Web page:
My son, then 22 years old, was already at Nitzan in his father’s caravilla. They had arrived a few days before me. My youngest daughter, then 16 years old, stayed in Gadid until the soldiers expelled her. She joined me at the caravilla.
I watched on television how the soldiers took the people out of their houses. It was horrible for see and I’m glad that I decided to leave before the soldiers came to expel us.
What we left behind: All the memories of a wonderful life. It was like another country.
Feelings toward the State: I think the government built the caravillas very quickly, but is working too slowly to give us what we need. Even though the government gave us some compensation, they took our lives away from us.
The biggest difficulty: I don’t have a home. Living in the caravilla is like living in a storage facility. I don’t feel it’s mine. And suddenly I found myself without work. I didn’t know what to do. I didn’t have a purpose. A year and a half after the expulsion I decided to do something with my life. I have been volunteering in a hospital cafeteria as well as working with senior citizens. It fills my week.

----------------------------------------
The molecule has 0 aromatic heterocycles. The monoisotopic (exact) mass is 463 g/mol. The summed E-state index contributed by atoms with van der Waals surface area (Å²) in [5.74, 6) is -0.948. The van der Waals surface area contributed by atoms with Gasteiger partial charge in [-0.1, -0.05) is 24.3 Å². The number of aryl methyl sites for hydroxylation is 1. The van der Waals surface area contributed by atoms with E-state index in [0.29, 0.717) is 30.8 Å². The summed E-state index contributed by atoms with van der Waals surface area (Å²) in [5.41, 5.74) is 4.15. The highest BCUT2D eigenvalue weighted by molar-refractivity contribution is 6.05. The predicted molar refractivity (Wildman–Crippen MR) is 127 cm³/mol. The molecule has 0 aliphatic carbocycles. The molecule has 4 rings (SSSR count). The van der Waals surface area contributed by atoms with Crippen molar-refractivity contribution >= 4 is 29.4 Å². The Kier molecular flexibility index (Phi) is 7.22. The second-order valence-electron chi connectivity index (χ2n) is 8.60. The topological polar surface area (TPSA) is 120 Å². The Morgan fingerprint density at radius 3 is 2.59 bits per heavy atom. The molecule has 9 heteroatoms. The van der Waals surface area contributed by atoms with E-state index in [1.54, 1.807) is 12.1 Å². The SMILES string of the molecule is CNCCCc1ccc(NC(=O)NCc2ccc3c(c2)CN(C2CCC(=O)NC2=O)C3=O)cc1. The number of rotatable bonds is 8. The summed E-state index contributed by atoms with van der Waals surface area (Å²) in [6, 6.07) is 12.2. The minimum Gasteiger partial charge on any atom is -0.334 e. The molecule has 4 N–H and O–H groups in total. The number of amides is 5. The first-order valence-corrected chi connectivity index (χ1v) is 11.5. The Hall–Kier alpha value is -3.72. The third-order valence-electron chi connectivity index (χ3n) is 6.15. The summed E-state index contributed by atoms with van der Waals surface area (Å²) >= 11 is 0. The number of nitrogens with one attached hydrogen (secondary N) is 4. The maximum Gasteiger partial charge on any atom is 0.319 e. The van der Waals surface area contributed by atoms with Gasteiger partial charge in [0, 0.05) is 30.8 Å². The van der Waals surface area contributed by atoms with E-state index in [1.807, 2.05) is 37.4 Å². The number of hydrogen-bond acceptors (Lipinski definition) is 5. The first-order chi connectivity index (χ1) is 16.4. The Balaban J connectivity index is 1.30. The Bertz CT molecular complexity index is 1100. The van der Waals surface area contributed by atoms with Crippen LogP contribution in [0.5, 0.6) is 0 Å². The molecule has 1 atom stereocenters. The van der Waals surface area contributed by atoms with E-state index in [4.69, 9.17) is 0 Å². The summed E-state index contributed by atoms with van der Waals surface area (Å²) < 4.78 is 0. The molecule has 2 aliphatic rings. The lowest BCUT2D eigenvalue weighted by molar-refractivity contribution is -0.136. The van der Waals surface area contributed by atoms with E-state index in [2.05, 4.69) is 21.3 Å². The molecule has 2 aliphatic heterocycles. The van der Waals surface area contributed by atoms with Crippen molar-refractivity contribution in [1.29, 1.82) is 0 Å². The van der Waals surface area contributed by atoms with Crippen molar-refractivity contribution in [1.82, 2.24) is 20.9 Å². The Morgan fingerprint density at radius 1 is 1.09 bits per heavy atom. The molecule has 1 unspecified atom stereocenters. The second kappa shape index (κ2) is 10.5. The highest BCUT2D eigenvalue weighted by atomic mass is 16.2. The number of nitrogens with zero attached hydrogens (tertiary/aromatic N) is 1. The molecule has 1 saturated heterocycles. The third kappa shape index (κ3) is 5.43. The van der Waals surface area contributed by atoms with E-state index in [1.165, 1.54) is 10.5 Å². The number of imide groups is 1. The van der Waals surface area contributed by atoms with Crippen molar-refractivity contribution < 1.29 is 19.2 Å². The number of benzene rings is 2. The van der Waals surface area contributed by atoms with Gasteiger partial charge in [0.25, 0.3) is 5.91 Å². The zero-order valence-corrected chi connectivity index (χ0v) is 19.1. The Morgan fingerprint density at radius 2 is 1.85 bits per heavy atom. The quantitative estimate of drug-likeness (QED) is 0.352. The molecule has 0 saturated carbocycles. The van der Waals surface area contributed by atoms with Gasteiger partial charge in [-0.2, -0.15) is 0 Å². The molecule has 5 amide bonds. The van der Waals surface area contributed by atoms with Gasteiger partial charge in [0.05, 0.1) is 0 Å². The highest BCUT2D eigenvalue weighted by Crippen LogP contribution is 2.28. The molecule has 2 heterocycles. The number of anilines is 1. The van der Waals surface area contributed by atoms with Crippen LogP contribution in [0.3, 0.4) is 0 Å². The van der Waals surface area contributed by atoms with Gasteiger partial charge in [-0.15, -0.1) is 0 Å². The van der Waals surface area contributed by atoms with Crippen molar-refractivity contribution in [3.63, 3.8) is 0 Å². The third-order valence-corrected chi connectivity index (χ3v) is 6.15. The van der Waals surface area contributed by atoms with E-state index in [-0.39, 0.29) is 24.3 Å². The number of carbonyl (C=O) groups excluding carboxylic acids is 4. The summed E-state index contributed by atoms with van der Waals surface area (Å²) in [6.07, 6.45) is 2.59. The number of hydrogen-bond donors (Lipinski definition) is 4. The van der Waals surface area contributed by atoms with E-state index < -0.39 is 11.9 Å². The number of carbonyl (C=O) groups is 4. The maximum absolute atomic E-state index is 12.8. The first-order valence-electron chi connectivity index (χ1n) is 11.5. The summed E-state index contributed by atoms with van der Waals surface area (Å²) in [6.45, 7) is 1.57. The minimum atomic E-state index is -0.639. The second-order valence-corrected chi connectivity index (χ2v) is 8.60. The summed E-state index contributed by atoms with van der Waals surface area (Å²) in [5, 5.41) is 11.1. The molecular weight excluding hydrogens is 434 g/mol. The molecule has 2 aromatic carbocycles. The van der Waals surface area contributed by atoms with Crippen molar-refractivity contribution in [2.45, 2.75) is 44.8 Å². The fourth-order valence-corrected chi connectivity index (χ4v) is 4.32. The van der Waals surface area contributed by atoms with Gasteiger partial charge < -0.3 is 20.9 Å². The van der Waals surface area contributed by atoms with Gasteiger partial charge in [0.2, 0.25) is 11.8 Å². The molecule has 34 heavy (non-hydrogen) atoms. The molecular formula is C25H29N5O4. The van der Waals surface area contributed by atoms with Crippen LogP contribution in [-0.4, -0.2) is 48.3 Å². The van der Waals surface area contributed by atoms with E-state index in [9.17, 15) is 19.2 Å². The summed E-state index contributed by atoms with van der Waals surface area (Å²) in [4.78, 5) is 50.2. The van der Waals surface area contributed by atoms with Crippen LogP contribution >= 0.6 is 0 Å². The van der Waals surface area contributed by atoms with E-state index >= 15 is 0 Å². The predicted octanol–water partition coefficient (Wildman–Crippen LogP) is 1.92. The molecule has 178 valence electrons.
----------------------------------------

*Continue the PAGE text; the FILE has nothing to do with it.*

Have you built a house? I have been building my house in a new area called Be’er Ganim (just north of Ashkelon). It’s 140 square meters on a half dunam of land. The other half dunam will go to my son. The house has been under construction for a year.
What happened to your community? It separated into 3 other places: Yad Binyamin, Ein Tzurim, and Ashkelon. Here in Nitzan we’re just a small group of 28 families.
Something good that’s happened since: I have a pension from the government. My eldest daughter is married and expecting her first child.
What do you wish yourselves? First thing is to have good health, that all my children marry and I have grandchildren and then to move into my new house, but to never forget Gush Katif.Jewish Press Staff
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